It is good that the scale of the values can be customized, i.e. requesting, say, data in millions or thousands with two decimals. It works when you want indicators on the same magnitude, such as Gross National Income (GNI) figures in constant, current and international US $ values (to compare the countries at purchasing power parity, which is somewhat similar to the handicapping system in horse racing). This does not work, however, when the result list also is to display values of different magnitudes, such as the GNI per capita, or the GDP growth as these would display 0s, or 0.00s when choosing millions or billions for scale. Leaving the indicators displayed in their own natural unit makes the display very wide and hard to read. It would be nice to have an option to specify the scale at the individual variable levels, especially if these could be saved.
The alternative is saving the result list in Excel or CSV format, which is potentially of great help and not available for all systems, surprisingly not even Wikipedia. However, saving the results brings up a problem if the purpose of saving is not merely post–processing the data, but mashing them with data extracted from other sources.
One of the hindrances in this process is to match country names used differently in almost every system. For example, the country commonly referred to as North Korea also appears in many different formats, such as the Democratic People's Republic of Korea, or Korea, Democratic People's Republic of, or Dem. P. Rep of Korea or DPRK and in a dozen other formats with differently abbreviated words and different punctuations or without punctuations. For the human eye they are OK, but for software matching it is a nightmare.
The only sane way to combine indicators from different sources is to use the 2 character or 3 character standard abbreviation. Unfortunately only relatively few statistical sources use these and some use the former and more use the latter. You may not see these when displaying records, but they may be included in the downloaded files.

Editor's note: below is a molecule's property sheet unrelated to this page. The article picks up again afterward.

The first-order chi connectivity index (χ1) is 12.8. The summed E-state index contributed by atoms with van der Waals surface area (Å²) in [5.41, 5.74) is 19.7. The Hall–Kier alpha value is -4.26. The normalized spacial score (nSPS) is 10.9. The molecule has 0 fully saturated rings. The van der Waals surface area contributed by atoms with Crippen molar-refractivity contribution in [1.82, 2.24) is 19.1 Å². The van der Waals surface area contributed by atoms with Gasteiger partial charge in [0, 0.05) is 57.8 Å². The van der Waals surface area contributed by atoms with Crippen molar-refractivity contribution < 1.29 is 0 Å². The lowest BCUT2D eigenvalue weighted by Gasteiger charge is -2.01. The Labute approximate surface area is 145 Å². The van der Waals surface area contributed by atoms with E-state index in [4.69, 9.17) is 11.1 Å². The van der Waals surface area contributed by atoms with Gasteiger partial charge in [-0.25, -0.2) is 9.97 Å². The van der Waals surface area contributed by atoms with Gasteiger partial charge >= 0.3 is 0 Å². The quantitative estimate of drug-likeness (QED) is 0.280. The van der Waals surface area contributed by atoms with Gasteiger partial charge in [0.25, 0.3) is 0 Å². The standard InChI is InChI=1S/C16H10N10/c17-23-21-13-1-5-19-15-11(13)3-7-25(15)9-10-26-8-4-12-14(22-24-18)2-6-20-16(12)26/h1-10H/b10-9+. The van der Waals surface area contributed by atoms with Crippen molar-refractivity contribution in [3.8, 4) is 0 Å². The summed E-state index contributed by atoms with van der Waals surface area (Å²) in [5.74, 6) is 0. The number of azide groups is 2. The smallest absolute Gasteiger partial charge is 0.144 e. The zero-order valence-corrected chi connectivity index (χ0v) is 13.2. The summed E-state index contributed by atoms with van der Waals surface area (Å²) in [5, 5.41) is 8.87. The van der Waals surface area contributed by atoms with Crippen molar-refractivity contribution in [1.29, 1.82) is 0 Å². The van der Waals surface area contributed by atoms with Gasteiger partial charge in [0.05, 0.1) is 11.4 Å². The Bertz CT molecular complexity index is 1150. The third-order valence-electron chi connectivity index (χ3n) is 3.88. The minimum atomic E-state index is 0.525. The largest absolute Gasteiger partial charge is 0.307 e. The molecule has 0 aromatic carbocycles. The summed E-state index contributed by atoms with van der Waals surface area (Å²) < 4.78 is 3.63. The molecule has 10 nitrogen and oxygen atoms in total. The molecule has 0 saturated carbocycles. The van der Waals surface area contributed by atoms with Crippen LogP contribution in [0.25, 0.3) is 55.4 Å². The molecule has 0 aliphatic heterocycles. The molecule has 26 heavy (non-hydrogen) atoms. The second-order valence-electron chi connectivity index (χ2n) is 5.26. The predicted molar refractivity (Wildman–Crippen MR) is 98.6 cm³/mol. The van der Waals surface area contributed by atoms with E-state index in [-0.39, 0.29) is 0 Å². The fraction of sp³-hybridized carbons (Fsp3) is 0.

World Bank deserves credit for including the 3–character code in the exported output. However, World Bank deserves criticism for using some obsolete codes (and names), which make matching and meshing data tedious. For example, it still uses ROM for Romania instead of ROU, WBG (for West Bank and Gaza) instead of PSE with the much debated name of Palestinian Territory, Occupied as an ISO Standard.
In some cases, the prolonged amnesia of the World Bank of well–known country name changes is stunning. What has been known for well more than a decade as the Democratic Republic of Congo and was assigned the code COD went through frequent name changes in its history (and as most countries that insist of including the adjective, it is anything but Democratic).
World Bank does not seem to realize fully the change and still uses the code ZAR, instead of the current official code. Well, it should know that we are not in Zaire any more and Muhammad Ali does not return for another rumble in the jungle with George Foreman. But this ZAR choice may floor efforts of meshing data.
Even if the subset of the WDI is a freebie, one would expect more from the World Bank. Buyers of the book edition ($75), subscribers to the CD–ROM ($275 for single users) and online version (to be negotiated) of the full WDI may be especially disappointed because World Bank data are widely used in negotiating a large number of billion dollar questions and in making decisions. They also are used in many other statistical databases. Use the data with reservation and common sense.